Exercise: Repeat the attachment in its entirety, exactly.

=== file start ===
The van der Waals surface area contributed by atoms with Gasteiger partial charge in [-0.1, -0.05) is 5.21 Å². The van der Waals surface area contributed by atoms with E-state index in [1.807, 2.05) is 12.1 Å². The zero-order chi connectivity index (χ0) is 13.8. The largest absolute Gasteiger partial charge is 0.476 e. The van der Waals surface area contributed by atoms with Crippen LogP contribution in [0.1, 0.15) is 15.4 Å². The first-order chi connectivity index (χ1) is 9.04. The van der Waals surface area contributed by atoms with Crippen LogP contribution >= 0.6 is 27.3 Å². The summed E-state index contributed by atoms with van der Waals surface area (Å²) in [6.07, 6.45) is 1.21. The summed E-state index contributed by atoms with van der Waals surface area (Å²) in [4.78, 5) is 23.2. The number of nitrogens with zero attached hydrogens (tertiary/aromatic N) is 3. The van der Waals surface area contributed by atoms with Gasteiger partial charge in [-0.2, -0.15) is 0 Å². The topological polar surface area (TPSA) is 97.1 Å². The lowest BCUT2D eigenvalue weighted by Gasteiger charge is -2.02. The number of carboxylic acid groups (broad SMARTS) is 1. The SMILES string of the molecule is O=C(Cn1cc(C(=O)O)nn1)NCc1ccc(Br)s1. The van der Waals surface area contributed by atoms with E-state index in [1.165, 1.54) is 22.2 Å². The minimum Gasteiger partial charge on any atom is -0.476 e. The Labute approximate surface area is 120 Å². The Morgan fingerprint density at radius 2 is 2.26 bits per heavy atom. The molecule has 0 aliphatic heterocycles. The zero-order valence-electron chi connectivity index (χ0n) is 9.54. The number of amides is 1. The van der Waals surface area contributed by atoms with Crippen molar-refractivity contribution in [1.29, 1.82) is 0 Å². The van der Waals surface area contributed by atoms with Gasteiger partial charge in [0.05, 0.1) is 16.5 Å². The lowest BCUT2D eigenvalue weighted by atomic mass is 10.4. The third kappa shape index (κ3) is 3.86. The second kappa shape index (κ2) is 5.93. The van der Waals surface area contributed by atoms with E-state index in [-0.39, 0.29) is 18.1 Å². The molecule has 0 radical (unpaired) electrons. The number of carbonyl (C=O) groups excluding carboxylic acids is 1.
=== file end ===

The van der Waals surface area contributed by atoms with Gasteiger partial charge in [-0.1, -0.05) is 5.21 Å². The van der Waals surface area contributed by atoms with E-state index in [1.807, 2.05) is 12.1 Å². The zero-order chi connectivity index (χ0) is 13.8. The largest absolute Gasteiger partial charge is 0.476 e. The van der Waals surface area contributed by atoms with Crippen LogP contribution in [0.1, 0.15) is 15.4 Å². The first-order chi connectivity index (χ1) is 9.04. The van der Waals surface area contributed by atoms with Crippen LogP contribution >= 0.6 is 27.3 Å². The summed E-state index contributed by atoms with van der Waals surface area (Å²) in [6.07, 6.45) is 1.21. The summed E-state index contributed by atoms with van der Waals surface area (Å²) in [4.78, 5) is 23.2. The number of nitrogens with zero attached hydrogens (tertiary/aromatic N) is 3. The van der Waals surface area contributed by atoms with Gasteiger partial charge in [-0.2, -0.15) is 0 Å². The topological polar surface area (TPSA) is 97.1 Å². The lowest BCUT2D eigenvalue weighted by Gasteiger charge is -2.02. The number of carboxylic acid groups (broad SMARTS) is 1. The SMILES string of the molecule is O=C(Cn1cc(C(=O)O)nn1)NCc1ccc(Br)s1. The van der Waals surface area contributed by atoms with E-state index in [1.165, 1.54) is 22.2 Å². The minimum Gasteiger partial charge on any atom is -0.476 e. The Labute approximate surface area is 120 Å². The Morgan fingerprint density at radius 2 is 2.26 bits per heavy atom. The molecule has 0 aliphatic heterocycles. The zero-order valence-electron chi connectivity index (χ0n) is 9.54. The number of amides is 1. The van der Waals surface area contributed by atoms with Crippen molar-refractivity contribution in [1.29, 1.82) is 0 Å². The van der Waals surface area contributed by atoms with Gasteiger partial charge in [0.05, 0.1) is 16.5 Å². The lowest BCUT2D eigenvalue weighted by atomic mass is 10.4. The third kappa shape index (κ3) is 3.86. The second kappa shape index (κ2) is 5.93. The van der Waals surface area contributed by atoms with E-state index in [-0.39, 0.29) is 18.1 Å². The molecule has 0 radical (unpaired) electrons. The number of carbonyl (C=O) groups excluding carboxylic acids is 1.